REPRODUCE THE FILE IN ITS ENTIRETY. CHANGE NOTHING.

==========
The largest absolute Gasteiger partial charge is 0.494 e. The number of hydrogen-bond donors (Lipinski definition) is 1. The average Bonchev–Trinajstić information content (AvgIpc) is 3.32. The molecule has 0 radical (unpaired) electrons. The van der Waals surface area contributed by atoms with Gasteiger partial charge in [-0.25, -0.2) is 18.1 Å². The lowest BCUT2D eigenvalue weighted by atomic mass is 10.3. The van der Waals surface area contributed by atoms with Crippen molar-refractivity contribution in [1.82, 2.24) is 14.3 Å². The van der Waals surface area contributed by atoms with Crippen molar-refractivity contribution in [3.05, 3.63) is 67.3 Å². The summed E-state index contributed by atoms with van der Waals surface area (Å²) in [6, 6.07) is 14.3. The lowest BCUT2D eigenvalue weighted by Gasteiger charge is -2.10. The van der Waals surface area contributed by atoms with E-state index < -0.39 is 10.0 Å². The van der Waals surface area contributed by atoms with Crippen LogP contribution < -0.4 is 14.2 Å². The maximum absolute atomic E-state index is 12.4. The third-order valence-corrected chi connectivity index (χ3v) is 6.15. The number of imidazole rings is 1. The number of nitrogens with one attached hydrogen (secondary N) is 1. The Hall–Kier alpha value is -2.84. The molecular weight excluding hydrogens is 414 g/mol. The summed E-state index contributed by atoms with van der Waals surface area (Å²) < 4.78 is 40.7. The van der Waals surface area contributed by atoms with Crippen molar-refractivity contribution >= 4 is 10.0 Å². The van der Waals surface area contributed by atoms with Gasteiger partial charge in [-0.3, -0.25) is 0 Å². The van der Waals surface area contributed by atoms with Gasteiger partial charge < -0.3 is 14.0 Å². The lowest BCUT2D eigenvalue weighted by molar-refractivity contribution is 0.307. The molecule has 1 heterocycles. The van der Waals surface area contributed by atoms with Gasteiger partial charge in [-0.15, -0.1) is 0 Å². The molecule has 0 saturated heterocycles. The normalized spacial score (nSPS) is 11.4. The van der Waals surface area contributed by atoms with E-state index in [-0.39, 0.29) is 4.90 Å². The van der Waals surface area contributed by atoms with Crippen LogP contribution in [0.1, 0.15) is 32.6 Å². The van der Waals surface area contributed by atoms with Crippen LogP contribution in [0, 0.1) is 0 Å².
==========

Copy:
The largest absolute Gasteiger partial charge is 0.494 e. The number of hydrogen-bond donors (Lipinski definition) is 1. The average Bonchev–Trinajstić information content (AvgIpc) is 3.32. The molecule has 0 radical (unpaired) electrons. The van der Waals surface area contributed by atoms with Gasteiger partial charge in [-0.25, -0.2) is 18.1 Å². The lowest BCUT2D eigenvalue weighted by atomic mass is 10.3. The van der Waals surface area contributed by atoms with Crippen molar-refractivity contribution in [1.82, 2.24) is 14.3 Å². The van der Waals surface area contributed by atoms with Crippen molar-refractivity contribution in [3.05, 3.63) is 67.3 Å². The summed E-state index contributed by atoms with van der Waals surface area (Å²) in [6, 6.07) is 14.3. The lowest BCUT2D eigenvalue weighted by Gasteiger charge is -2.10. The van der Waals surface area contributed by atoms with E-state index < -0.39 is 10.0 Å². The van der Waals surface area contributed by atoms with Crippen LogP contribution < -0.4 is 14.2 Å². The maximum absolute atomic E-state index is 12.4. The third-order valence-corrected chi connectivity index (χ3v) is 6.15. The number of imidazole rings is 1. The number of nitrogens with one attached hydrogen (secondary N) is 1. The Hall–Kier alpha value is -2.84. The molecular weight excluding hydrogens is 414 g/mol. The summed E-state index contributed by atoms with van der Waals surface area (Å²) < 4.78 is 40.7. The van der Waals surface area contributed by atoms with Crippen molar-refractivity contribution >= 4 is 10.0 Å². The van der Waals surface area contributed by atoms with Gasteiger partial charge in [-0.3, -0.25) is 0 Å². The van der Waals surface area contributed by atoms with Gasteiger partial charge < -0.3 is 14.0 Å². The lowest BCUT2D eigenvalue weighted by molar-refractivity contribution is 0.307. The molecule has 1 heterocycles. The van der Waals surface area contributed by atoms with Gasteiger partial charge in [-0.15, -0.1) is 0 Å². The molecule has 0 saturated heterocycles. The normalized spacial score (nSPS) is 11.4. The van der Waals surface area contributed by atoms with E-state index in [-0.39, 0.29) is 4.90 Å². The van der Waals surface area contributed by atoms with Crippen LogP contribution in [0.1, 0.15) is 32.6 Å². The van der Waals surface area contributed by atoms with Crippen LogP contribution in [0, 0.1) is 0 Å².